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First rumoured specs of GeForce GTX 880/GM104 published

Many sources from the GPU industry indicated last month that neither Advanced Micro Devices, nor Nvidia Corp. plan to make major GPU introductions at least till late in 2014, or maybe even early 2015. However, a Czech web-site this week not only revealed what it claims to be the specs of the GeForce GTX 880 graphics card and the GM104 chip, but also reported that Nvidia plans to introduce the new solution this summer.

Possible specs of the GM104 revealed

The GM104 graphics processing unit, which will succeed the almost legendary GK104 chip, is projected to feature whopping 3200 stream processors, 200 texture units and 40 raster operating units (a strange number!) as well as 256-bit memory controller. The GPU will consist of 7.9 billion of transistors and will be made using 20nm fabrication process, according to PCTuning web-site.

It is reported that graphics cards based on the GM104 will feature dual-slot cooling systems and will carry 2GB or 4GB of GDDR5 memory clocked at 7.40GHz. It is also expected that the graphics chip on the reference boards will operate at 900MHz clock-rate.


Nvidia GeForce GTX 680

It is interesting to note that the reference graphics card based on the GM104 is projected to sport only one 6-pin PCI Express power connector, which means that its maximum power consumption will be 150W (75W over PCIe slot and 75W over power cable).

Specifications of the GM104 GPU could not be confirmed with independent sources at press time, so we decided to analyse some of Nvidia’s past GPUs to figure out what the GM104 should be like.

Die sizes and transistor counts

Based on the specifications of different Nvidia chips released in the last five years, die sizes of the chips positioned for the same market segments remained similar:

  • High-end: 529mm2 – 571mm2 (the GT200b is not a good example of a performance chip since this is a shrink of another GPU that was developed just to cut-down costs);
  • Performance: 294mm2 – 332mm2 (the G92b is not a good example of a performance chip since it is also a die shrink);
  • Mainstream: 221mm2 – 238mm2;
  • Low-end: 116mm2 – 118mm2;


Architectures, process technologies and other things change over time, but die sizes of the chips remain on the same level. While there are exceptions, they just prove the overall “rule”. With that said, we can guess die sizes of the upcoming GPUs that belong to the Maxwell family.

Transistor count has consistently increased in accordance with the Moore’s law. In general, every new generation more than doubled the amount of transistors for the high-end chips, but that was not always true for performance, mainstream and low-end GPUs due to various reasons. While there is some kind of dependence of the transistor count of different GPUs within one family on the transistor count of the flagship chip, it is not really consistent across different GPU lines, so guesstimates regarding the Maxwell here can be absolutely wrong.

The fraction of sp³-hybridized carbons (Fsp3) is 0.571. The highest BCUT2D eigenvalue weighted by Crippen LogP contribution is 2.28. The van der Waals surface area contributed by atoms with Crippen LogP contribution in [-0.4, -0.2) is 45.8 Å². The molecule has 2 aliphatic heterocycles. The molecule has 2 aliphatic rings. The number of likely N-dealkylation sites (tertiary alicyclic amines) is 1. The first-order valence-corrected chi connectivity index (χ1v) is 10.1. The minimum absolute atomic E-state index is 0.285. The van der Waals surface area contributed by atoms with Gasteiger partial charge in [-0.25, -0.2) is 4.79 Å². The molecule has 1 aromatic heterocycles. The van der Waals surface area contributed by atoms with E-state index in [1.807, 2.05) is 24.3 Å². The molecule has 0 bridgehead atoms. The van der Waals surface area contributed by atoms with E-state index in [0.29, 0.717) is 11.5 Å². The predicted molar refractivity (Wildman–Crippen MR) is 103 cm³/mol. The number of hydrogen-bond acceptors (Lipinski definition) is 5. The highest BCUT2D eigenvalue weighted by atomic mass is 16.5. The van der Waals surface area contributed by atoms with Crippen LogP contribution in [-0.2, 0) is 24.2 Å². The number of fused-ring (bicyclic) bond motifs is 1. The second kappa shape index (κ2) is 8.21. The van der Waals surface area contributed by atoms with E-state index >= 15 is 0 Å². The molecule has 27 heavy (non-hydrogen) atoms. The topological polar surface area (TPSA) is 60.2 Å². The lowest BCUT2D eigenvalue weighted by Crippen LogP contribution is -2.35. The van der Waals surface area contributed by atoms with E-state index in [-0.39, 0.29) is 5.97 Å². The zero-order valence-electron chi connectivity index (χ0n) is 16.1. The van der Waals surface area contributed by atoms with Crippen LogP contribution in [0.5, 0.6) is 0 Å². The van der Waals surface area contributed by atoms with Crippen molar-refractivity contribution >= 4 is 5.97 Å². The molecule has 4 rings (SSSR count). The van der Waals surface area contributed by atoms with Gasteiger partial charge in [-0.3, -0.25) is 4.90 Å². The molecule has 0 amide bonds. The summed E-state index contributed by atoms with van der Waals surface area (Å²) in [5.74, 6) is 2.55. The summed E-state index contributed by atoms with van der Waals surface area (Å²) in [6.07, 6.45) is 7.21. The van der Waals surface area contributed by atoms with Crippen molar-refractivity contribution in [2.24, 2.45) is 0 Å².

Still, what we do know is that a chip featuring 7.9 billion of transistors should be made using 20nm process technology in order to hit the same price-points as the GK104 did. It is also pretty logical to expect the flagship GM100/GM110 chip to be made using 20nm fabrication process. At the same time, it is possible that Nvidia could make GM106 chip using 28nm fabrication process to completely replace all the GK106-based solutions as well as graphics boards powered by cut-down versions of the GK104.

20nm: ready or not?

There are a lot of signs that Nvidia needs TSMC’s 20nm fabrication process to complete the Maxwell lineup and show a huge performance bump. Of course, there is also a possibility that Nvidia could just develop Maxwell-based GPUs while maintaining existing transistor counts and die sizes. This could give Nvidia GPUs a speed bump while retaining their current costs. However, this is generally an unlikely scenario.

Only recently it was reported that the yield of 20nm chips at TSMC was around 50%, which is too low, keeping in mind that nowadays the world’s largest maker of semiconductors charges its customers on per-wafer, not per chip basis. Hence, until the yield issues are solved, it does not make a lot of sense for Nvidia to make chips using the 20nm manufacturing technology.

Summing up

All-in-all, while it is possible that the GM104 (and GeForce GTX 880) will indeed be made using 20nm fabrication process, consist of 7.9 billion of transistors and contain 3200 stream processors (thus beating the GeForce GTX Titan Black in many applications), chances that it will be released this summer are pretty thin, unless there is a major development with yields at Taiwan Semiconductor Manufacturing Co.

Nvidia and TSMC did not comment on the news-story.

KitGuru Says: As it usually happens with the rumours, they can miss important pieces and the reality may turn out to be completely different than the logic tells us now.

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